Chris Layton

In a Chapter 7 or Chapter 13 bankruptcy, deficiency judgments can be eliminated.

I spoke with a client today who is considering filing bankruptcy in Charlotte. We discussed both her inability to balance her budget on a monthly basis, as well as additional creditors who have obtained judgments against her. One situation she is facing is leftover from a foreclosure—the bank sold the property and the sale did not satisfy their loan. As a result, the bank obtained a deficiency judgment against the client for the remainder they were owed. Great news– if she files bankruptcy, the bankruptcy will eliminate the personal liability for this debt.

Liens May Remain On 2nd Properties After Bankruptcy

If a client owns two pieces of property and one is foreclosed upon, it is important to file bankruptcy prior to the lender/creditor obtaining a deficiency judgment. The reason is that deficiency judgment related to the 1st property will ‘attach’ to the 2nd property owned by the client.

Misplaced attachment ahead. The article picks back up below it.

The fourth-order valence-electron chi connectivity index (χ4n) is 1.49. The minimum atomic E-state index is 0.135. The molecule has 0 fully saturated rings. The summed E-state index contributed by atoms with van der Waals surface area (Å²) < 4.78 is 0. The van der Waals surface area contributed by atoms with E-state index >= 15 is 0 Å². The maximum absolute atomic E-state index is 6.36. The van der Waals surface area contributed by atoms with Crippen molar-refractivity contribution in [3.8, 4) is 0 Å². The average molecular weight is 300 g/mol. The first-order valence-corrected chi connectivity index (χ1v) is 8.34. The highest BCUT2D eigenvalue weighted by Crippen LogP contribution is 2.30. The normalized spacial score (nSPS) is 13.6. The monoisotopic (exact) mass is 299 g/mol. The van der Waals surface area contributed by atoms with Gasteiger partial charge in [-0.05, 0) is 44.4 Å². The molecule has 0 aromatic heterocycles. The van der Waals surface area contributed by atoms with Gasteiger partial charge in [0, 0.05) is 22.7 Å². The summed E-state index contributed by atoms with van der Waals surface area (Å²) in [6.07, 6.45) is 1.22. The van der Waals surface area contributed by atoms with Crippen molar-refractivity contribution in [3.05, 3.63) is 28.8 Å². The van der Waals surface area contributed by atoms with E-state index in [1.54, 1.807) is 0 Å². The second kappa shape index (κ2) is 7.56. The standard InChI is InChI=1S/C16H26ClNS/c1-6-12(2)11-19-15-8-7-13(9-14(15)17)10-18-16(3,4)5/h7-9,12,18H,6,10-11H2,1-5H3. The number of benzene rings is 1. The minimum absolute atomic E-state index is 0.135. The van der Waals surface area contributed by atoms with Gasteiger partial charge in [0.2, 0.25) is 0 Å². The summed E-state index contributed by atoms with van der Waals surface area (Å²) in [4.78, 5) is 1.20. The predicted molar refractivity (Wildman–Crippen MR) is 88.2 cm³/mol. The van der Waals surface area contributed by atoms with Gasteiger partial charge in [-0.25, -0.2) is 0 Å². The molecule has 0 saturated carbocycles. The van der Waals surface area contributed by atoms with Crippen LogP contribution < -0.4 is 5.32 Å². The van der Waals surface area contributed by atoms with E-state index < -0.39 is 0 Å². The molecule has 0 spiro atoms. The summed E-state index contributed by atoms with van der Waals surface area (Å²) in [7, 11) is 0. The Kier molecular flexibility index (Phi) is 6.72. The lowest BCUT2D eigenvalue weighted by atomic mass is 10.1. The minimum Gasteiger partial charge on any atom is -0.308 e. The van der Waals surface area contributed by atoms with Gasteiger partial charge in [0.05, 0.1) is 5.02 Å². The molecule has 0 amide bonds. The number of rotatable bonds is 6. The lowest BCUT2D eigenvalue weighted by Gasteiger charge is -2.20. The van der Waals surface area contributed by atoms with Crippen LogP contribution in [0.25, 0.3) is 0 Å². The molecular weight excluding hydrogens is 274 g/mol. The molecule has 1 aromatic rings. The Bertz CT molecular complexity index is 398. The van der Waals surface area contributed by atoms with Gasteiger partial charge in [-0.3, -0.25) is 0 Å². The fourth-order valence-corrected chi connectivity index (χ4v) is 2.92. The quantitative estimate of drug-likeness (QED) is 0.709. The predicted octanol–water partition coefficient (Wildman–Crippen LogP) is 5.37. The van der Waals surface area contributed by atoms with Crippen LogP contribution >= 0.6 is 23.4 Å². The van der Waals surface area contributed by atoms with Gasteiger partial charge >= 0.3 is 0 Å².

If the bankruptcy is filed before the deficiency judgment is entered, all liability for the debt is discharged. If the bankruptcy is filed after the judgment is entered, even though the personal liability for the debt is discharged, the lien may still exist as to the 2nd property. An attorney can help you wade through the law and your options.

When In Doubt, Make A Call

If you are getting notices about a lawsuit filed against you, or receive other communication about a lawsuit, don’t delay. By contacting a Charlotte bankruptcy attorney now, you can take action that will have very tangible effects on you and your family going forward. Information is free—call an attorney!

You can reach me HERE by email, or at 704.749.7747 at any time. I’m here to help.